The South was to blame for the UK property market’s sales ‘slump’ following the aborted March Brexit deadline, according to property developer Southern Grove.
It was mainly in the South, where stretched valuations made the region more vulnerable to the risks associated with the political deadlock, that there was a widespread decline in sales.
By analysing HMRC figures Southern Grove found that out of 406 local authority areas, 168 (41.4%) saw transactions fall between May 2018 and May 2019 and 104 of these places (62%) were in the South.
Andrew Southern, chairman of developer Southern Grove, said: “This is an eye-opening dissection of a collapse in sales that was clearly weighted towards the South. It’s a region that has seen huge price growth over the past five years so it’s no accident.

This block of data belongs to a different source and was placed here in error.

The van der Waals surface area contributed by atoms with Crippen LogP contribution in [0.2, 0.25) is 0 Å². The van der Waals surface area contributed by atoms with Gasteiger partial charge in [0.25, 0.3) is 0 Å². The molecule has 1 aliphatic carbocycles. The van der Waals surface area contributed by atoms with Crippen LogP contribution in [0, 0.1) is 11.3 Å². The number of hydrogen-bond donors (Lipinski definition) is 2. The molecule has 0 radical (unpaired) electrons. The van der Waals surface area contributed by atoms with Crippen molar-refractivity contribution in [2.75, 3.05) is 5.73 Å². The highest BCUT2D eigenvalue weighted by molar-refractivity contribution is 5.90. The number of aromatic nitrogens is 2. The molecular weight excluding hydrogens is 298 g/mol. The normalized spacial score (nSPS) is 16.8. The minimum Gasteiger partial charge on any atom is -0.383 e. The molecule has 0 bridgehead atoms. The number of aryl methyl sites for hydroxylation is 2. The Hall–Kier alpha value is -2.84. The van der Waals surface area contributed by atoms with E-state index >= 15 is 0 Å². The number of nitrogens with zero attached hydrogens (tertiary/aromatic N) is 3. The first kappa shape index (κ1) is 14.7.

“Homeowners in more expensive areas clearly felt it was better to ride out the storm, as any subsequent purchase would carry a hefty stamp duty bill at a time when they couldn’t be confident property values would be bulletproof in the medium term.
“In that situation, it is only human to wait and see what happens.
“High valuations give homeowners a taste for the piggy bank they think their home has become and they are often wary of doing anything that could jeopardise that peak valuation.”
There was a 16.5% fall in year-on-year sales in June and a 12.4% drop in July before largely recovering in August.
Southern Grove believes unrealistic vendors and costly stamp duty exacerbated the slowdown.
Southern added: “It’s in this type of market that the hammer blow of stamp duty is most unhelpful. It’s a tax so punitive as to be totally counter-productive.”